The National Health Service in the UK sponsors a 10,000 step challenge, imploring their nation's citizens to get out and walk at least 10,000 steps each day. Once you get your hands on one of these pedometers, not only will you be able to keep track of your daily steps, you'll also be surprised at how quickly you'll reach 10,000, and how easy it is to keep up the habit.
A pedometer works by way of a small mechanical pendulum that's wired to hold a little charge. When you take a step, your body sways ever so slightly to one side, causing the pendulum to swing toward a second lead coming off of the main circuit board. When the charged pendulum hits this lead, it completes a circuit that the board then reads and counts as one step.
It's a fascinating and efficient way to keep track of how many steps you've taken, and to track your walking habits. Many of the devices on our list will keep a short history of your walks, and some will even connect to your devices, allowing you to see loads of data, like calories burned, distances covered, and more.
The Devil Is In The Data
Whenever I exercise at the gym, and I get on a machine with a million different interfaces designed to give me real time feed back about my caloric burn, my heart rate, the distance I've traveled, the time I've spent running, what I should have for dinner that night, the lotto numbers I should play, etc., I get a little anxious.
Functionally, each of the pedometers on our list is a consistent and reliable counter, otherwise they wouldn't have made the list at all.
I come from a school in which too much information can be a bad thing. For people like me, there are pedometers on our list that keep it simple. These give you exactly what you want to know: how many steps. Of course, a lot of these simpler models also have hidden features like a memory bank for walks gone by or a quick converter to calories or distance, but they require an extra step to get to them, and I'm very happy not to take it.
There are people at the other end of the spectrum, however, who use their data as a motivating factor, as a means to keep themselves on track toward very specific goals in their health and wellness. I have a lot of respect for these people specifically because I can't seem to be one.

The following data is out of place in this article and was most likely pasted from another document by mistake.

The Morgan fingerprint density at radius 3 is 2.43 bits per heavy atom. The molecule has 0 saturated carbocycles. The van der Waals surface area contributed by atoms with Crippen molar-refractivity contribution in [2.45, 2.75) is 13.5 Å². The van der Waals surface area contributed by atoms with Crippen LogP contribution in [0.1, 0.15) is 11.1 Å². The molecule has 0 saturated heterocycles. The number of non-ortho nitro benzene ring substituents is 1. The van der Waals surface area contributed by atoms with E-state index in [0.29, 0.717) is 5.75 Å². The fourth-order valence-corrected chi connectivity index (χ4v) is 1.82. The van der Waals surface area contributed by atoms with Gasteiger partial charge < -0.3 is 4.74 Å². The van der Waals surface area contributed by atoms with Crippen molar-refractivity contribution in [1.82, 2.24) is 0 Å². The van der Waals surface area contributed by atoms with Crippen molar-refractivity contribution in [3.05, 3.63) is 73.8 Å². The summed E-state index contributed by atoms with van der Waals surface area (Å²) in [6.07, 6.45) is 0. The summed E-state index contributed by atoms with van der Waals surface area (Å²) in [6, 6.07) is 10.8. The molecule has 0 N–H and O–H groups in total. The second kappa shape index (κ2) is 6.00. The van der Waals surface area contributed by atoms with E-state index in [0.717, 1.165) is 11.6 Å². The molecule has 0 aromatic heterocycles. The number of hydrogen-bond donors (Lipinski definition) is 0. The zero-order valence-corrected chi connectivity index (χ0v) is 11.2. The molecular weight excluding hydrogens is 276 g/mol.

For this crowd, there are pedometers on our list that provide you with an incredible array of feedback at the touch of a button, that have deep, detailed memory banks, and that can even connect to your phone or your computer via Bluetooth or USB, so you can create your spreadsheets, and your goal charts, and all that other type-A personality stuff that's Greek to me.
Functionally, each of the pedometers on our list is a consistent and reliable counter, otherwise they wouldn't have made the list at all. Take into account your own taste for detailed data, as well as a sense of style (the pedometer is an accessory, after all), and you ought to be able to narrow our list down to one or two options you'll love.
A Walk Through Time
While visions of a pedometer date back to the musings of Leonardo Da Vinci, no such device was actually created until much later. A Swiss horologist (horology is essentially the study of time, and in this case it refers to the mechanisms of time, specifically the mechanisms of watches) named Abraham-Louis Perrelet created the first pedometer to accurately clock the number of human steps taken over a distance.
If you recall the description of the electronic pedometers on this list, they're based around a mechanical pendulum.
If you recall the description of the electronic pedometers on this list, they're based around a mechanical pendulum. Perrelet's design, and all of the subsequent pedometer designs leading up the Japanese made digital versions in the second half of the 20th century, were also based around the pendulum.
The difference between the pendulums in the new pedometers and those in the old is that the old versions didn't have any type of circuit to complete. Instead, they advanced a mechanism based on Perrelet's design for a self-winding pocket watch. Each time you took a step, the pendulum swung and wound a gear enough to progress a second-hand one position forward.
These early pedometers all looked remarkably like pocket watches, so close were they in design to the time-keeping devices. In the 1980s, promotion in Japan of a manpo-kei, or 10,000 steps meter, gained national popularity, and a wave of digital pedometers came flowing out of Japan and onto the world market.